commend myself to, and such a stout champion under Christ; and, besides, it pleased God, much to my comfort, to let this sign of his love fall unto me that day above all others; for that it was God's great goodness to call me to the honour of priesthood; and that, upon St. Hierome's day, I said my first mass, and consecrated the blessed body and blood of my Saviour Jesus Christ, and received him with great reverence and devotion, and ever since, have honoured St. Hierome. And the morning before I came forth, I made my prayer to blessed St. Hierome; and, in his merits, I offered myself a sacrifice to God, and recommended myself to him, to direct me to his will and pleasure, and that I might walk aright in my vocation, and follow St. Hierome, as long as God should see it expedient for his church, and most for his honour and glory: and if it pleased him still to preserve me, as he had done before, 1 never would refuse to labour, or murmur at any pain or travail; and if it should please his majesty to suffer me to fall into the persecutors' hands, that then it would please his infinite goodness to protect me to the end; which I have no doubt but he will, after so many and so great goodnesses and gifts, as he hath bestowed on me over all my life, which are without number and inexplicable: wherefore my hope and trust is much helped, that now he will be most sure unto me, since this is the weightiest matter that I ever was about in my life: and so considering this, and infinite others, such like, I find great comfort, and fully trust in God's goodness, and distrust only in myself; but in him that comforteth me, I can do all things. And this actual oblation of myself that morning, and this that ensueth, maketh me very comfortable, and bringeth me into many good and heavenly cogitations, feeling his strength so much as I have done in lesser matters, and further off from him than this is; therefore I nothing doubt, by his grace, but he will grant me to finish that which was for him, and by him, begun; which 1 pray God I may worthily do when his good will and pleasure is, and not before; and that I may not wish or desire any thing in this life but what may best please him and honour him, and our blessed lady his mother, and all the court of heaven, the most, and edify the people, and strengthen them in the way to Jesus, the king of bliss.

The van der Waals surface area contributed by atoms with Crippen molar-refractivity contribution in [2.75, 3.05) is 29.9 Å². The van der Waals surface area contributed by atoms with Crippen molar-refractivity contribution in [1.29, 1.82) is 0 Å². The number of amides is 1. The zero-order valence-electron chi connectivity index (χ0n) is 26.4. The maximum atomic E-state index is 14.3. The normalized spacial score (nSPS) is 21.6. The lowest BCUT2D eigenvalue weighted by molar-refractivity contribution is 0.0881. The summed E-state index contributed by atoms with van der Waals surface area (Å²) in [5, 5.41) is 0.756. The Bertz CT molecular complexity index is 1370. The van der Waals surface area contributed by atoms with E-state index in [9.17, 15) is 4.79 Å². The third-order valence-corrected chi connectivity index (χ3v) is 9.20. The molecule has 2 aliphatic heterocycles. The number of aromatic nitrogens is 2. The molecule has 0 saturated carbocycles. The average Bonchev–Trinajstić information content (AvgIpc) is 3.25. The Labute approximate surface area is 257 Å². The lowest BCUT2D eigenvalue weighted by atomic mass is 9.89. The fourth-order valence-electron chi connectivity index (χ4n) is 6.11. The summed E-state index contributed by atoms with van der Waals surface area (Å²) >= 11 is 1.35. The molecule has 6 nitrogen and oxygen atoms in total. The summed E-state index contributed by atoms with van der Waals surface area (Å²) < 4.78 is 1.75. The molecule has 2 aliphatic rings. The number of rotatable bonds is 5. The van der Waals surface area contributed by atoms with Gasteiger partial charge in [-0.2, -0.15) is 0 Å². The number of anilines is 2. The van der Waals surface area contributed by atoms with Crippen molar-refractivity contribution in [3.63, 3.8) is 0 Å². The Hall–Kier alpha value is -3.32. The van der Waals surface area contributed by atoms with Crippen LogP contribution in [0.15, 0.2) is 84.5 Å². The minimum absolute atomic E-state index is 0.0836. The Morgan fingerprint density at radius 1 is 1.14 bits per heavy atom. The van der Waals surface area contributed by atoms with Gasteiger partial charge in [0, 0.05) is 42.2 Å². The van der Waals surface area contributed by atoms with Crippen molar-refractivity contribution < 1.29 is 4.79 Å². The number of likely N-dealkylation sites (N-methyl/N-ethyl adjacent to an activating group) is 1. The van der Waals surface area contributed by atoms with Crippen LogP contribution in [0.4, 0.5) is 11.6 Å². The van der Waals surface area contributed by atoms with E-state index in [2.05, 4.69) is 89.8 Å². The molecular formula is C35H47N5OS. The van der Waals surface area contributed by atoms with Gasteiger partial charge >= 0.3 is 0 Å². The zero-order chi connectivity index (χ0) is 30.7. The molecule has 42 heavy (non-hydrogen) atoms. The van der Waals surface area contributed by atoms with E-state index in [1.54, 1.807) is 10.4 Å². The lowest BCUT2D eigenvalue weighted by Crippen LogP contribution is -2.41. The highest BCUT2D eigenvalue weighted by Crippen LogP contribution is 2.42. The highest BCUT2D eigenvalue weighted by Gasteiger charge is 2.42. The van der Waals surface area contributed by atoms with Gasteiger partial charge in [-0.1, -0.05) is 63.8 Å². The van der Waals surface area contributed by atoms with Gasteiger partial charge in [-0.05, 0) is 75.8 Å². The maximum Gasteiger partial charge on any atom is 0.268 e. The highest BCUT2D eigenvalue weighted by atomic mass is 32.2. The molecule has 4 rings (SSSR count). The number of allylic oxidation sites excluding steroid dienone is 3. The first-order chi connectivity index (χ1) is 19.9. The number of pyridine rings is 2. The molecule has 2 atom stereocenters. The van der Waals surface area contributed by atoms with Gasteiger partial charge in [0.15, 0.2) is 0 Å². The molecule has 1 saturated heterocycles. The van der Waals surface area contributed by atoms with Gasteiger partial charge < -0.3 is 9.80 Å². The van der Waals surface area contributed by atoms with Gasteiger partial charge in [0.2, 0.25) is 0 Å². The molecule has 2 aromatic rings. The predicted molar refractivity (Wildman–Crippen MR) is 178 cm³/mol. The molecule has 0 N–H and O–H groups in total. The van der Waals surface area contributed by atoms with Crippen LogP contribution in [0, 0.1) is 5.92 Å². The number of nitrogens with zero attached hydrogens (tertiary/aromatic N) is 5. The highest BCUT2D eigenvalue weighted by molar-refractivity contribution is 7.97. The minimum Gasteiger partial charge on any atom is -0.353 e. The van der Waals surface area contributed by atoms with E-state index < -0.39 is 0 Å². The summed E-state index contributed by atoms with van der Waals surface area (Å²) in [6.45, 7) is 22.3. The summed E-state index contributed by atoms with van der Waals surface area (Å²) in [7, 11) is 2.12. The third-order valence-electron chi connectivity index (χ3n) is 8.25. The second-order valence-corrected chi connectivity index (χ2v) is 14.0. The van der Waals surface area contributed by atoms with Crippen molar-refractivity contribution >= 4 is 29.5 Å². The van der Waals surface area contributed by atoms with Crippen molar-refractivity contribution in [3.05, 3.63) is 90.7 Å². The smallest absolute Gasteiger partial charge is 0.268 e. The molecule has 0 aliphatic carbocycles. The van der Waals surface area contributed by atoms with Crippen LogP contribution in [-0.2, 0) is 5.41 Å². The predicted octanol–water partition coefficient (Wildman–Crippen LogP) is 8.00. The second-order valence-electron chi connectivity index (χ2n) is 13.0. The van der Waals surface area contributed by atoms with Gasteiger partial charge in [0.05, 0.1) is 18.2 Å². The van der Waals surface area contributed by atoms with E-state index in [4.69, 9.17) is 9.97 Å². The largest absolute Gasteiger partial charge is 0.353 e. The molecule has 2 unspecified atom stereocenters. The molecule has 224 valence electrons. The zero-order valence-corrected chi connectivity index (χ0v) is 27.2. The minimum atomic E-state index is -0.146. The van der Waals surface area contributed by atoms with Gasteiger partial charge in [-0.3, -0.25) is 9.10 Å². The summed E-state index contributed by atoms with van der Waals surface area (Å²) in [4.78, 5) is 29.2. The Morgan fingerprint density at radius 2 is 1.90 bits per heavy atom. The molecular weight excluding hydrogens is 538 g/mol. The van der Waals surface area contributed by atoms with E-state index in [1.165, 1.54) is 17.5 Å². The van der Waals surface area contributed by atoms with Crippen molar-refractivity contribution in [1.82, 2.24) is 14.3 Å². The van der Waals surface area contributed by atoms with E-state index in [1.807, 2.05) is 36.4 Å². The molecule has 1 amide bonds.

* The manner of my apprehension' was thus: Abraham Sayre and I came to the inn a little before Mr. Clarke, and we all came before night; I knew him not fully, for I thought he had been in the south: hut at supper I looked earnestly at him, and I thought it was he, and yet I still persuaded myself that he knew me not, and if he should know me, he would do me no harm, which fell out otherwise; God forgive him for it. For when we were going to bed, he went and called the curate and constable, and apprehended us, and watched us that night, and came with us to York, and stood by when I was examined before the council, but said nothing then that I feared; and he was present afterwards when I was called again, and since I have been no» thing said unto; what will follow, God knoweth; but 1 will not be partial to myself, but prepare me for death, and what else may befal unto me. Now I pray you, for God's sake, what you hear or learn let me know; and what is the best course for me to take in all points, and how my brethren hare behaved themselves in this case, that have gone before me; and, for myself, I yield me wholly to obedience to you in that blessed society and number in the castle; and desire, in all points, to live in discipline and order, and as the common live, and what I have, or shall have, it shall be in common. And therefore I pray you direct me in all things, both for my apparel and diet, and every thing; and as my brethren have gone before me, so would I follow in the humblest sort.' So far the letter.